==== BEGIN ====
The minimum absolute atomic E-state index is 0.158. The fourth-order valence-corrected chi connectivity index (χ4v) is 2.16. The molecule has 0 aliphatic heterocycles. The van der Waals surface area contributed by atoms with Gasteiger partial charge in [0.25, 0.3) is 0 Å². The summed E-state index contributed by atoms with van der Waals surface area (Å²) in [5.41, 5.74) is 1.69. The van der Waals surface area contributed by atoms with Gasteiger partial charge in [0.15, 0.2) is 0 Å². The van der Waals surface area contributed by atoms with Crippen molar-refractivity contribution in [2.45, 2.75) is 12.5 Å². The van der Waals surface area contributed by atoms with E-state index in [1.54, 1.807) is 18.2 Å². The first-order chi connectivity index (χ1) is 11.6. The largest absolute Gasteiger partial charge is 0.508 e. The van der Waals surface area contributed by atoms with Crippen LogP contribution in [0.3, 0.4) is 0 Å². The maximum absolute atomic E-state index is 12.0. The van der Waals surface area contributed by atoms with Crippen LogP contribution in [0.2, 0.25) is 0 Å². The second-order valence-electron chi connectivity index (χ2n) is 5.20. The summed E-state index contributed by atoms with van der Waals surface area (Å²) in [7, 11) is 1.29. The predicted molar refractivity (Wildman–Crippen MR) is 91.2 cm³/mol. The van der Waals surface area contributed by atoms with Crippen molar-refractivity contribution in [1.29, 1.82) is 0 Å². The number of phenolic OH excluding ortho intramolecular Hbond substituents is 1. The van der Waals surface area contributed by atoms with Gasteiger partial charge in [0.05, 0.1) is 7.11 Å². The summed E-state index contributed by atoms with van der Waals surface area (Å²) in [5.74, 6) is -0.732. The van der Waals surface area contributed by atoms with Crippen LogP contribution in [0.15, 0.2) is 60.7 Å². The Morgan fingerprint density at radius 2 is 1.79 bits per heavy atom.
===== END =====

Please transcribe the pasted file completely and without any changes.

The minimum absolute atomic E-state index is 0.158. The fourth-order valence-corrected chi connectivity index (χ4v) is 2.16. The molecule has 0 aliphatic heterocycles. The van der Waals surface area contributed by atoms with Gasteiger partial charge in [0.25, 0.3) is 0 Å². The summed E-state index contributed by atoms with van der Waals surface area (Å²) in [5.41, 5.74) is 1.69. The van der Waals surface area contributed by atoms with Gasteiger partial charge in [0.15, 0.2) is 0 Å². The van der Waals surface area contributed by atoms with Crippen molar-refractivity contribution in [2.45, 2.75) is 12.5 Å². The van der Waals surface area contributed by atoms with E-state index in [1.54, 1.807) is 18.2 Å². The first-order chi connectivity index (χ1) is 11.6. The largest absolute Gasteiger partial charge is 0.508 e. The van der Waals surface area contributed by atoms with Crippen LogP contribution in [0.3, 0.4) is 0 Å². The maximum absolute atomic E-state index is 12.0. The van der Waals surface area contributed by atoms with Crippen LogP contribution in [0.2, 0.25) is 0 Å². The second-order valence-electron chi connectivity index (χ2n) is 5.20. The summed E-state index contributed by atoms with van der Waals surface area (Å²) in [7, 11) is 1.29. The predicted molar refractivity (Wildman–Crippen MR) is 91.2 cm³/mol. The van der Waals surface area contributed by atoms with Crippen molar-refractivity contribution in [1.29, 1.82) is 0 Å². The number of phenolic OH excluding ortho intramolecular Hbond substituents is 1. The van der Waals surface area contributed by atoms with Gasteiger partial charge in [0.05, 0.1) is 7.11 Å². The summed E-state index contributed by atoms with van der Waals surface area (Å²) in [5.74, 6) is -0.732. The van der Waals surface area contributed by atoms with Crippen LogP contribution in [0.15, 0.2) is 60.7 Å². The Morgan fingerprint density at radius 2 is 1.79 bits per heavy atom.